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'A pleasure on and off the field' - Fundraising appeal for young Westmeath GAA man battling cancer

Lee Wallace, 26, is suffering from an extremely rare form of bone cancer.

A FUNDRAISING APPEAL has been launched to help a young Westmeath GAA man who’s battling cancer.

Screen Shot 2019-04-01 at 19.46.58 Lee Wallace and some of his friends at a game in Tipperary. Source: Help Lee Beat Cancer GoFund Me.

Lee Wallace, 26, is suffering from a very rare bone sarcoma in his pelvis and the cancer has now spread to his lungs.

Bone sarcomas are very rare, particularly so in young adults. Lee’s tumour is so rare, it has never been seen by leading specialists in the UK or China. It is a mixture of an Osteosarcoma, a Ewings sarcoma and a spindle cell sarcoma — therefore a definitive diagnosis has not been possible.

Travelling abroad for medical expertise is necessary, and Lee must undergo surgery to amputate the right side of his pelvis and leg. Financial assistance is also needed so Lee can receive a new type of treatment. 

Screen Shot 2019-04-01 at 20.14.22 Lee Wallace after his diagnosis. Source: Help Lee Beat Cancer GoFund Me.

Over €70,000 has been raised on a GoFund Me page since last night, with a target of €250,000 set.

Lee is a St Brigid’s and St Mary’s, Rochfortbridge clubman. A dedicated supporter now, he has played hurling and football in years gone by.

Football-wise, he won U14, U16 and minor honours with St Mary’s, and also lined out for his local school, St Joseph’s, Rochfortbridge.

WhatsApp Image 2019-04-01 at 19.13.50 (3) Celebrating a win with St Brigid's. Source: St Brigid's GAA Facebook.

Predominantly though, Lee played corner back for St Brigid’s, a hurling club in Dalystown, made up of players from Milltownpass, St Marys, Rochfortbridge and Tyrellspass. Their most recent big win — with Lee involved — was the 2011 Westmeath intermediate hurling championship final, in which they beat Clonkill to be promoted to the senior ranks.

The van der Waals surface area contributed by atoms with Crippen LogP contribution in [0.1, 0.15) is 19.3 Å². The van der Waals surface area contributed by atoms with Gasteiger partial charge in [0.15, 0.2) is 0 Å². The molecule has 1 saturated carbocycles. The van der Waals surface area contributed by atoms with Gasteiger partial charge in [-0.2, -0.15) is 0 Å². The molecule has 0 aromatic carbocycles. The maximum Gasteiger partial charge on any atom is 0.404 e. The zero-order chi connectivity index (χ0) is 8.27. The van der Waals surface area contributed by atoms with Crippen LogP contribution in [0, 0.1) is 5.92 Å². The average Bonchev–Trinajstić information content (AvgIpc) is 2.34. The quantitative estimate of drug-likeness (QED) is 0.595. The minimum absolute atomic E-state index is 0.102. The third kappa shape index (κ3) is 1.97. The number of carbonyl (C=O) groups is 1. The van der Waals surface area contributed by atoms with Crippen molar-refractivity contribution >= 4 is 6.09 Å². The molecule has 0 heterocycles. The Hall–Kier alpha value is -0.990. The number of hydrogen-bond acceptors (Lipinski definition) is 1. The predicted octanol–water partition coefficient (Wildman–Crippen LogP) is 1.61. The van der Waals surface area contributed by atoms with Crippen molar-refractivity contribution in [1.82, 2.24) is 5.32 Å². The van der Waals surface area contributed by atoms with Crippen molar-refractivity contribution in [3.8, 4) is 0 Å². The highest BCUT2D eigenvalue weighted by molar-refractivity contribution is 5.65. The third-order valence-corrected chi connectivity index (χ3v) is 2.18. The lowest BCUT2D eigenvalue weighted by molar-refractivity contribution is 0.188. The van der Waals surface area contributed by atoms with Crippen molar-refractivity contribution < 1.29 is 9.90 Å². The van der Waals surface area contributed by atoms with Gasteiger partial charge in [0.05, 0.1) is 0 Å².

“Lee was originally know as The Hitman Wallace in the full-back line,” as his St Brigid’s team-mate Stephen Quinn explained to The42.

“He wasn’t much of a striker of the ball but he was famous for plucking it out of the sky when the sliotar wasn’t even in arms reach. One particular incident, Lee came out clear of five men with the ball and the next strike, put the ball back into danger by sending it behind him. He found this very funny and gave a little giggle!

WhatsApp Image 2019-04-01 at 19.13.50 Lee Wallace celebrating with his team-mates a few years back. Source: St Brigid's GAA Facebook.

“Having said that, Lee ‘Towbar’ Wallace is an absolute pleasure to play alongside on and off the field.

“With all donations — no matter how small — this can contribute to Lee’s battle with cancer. The financial struggle that Lee and his family face at the moment is huge.

“The community and the country can aid and assist Lee and his family get to the right specialist in China or the USA, and get Lee the treatment he needs.”

You can donate, find out more and ‘Help Lee Beat Cancer’ here.

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About the author:

Emma Duffy

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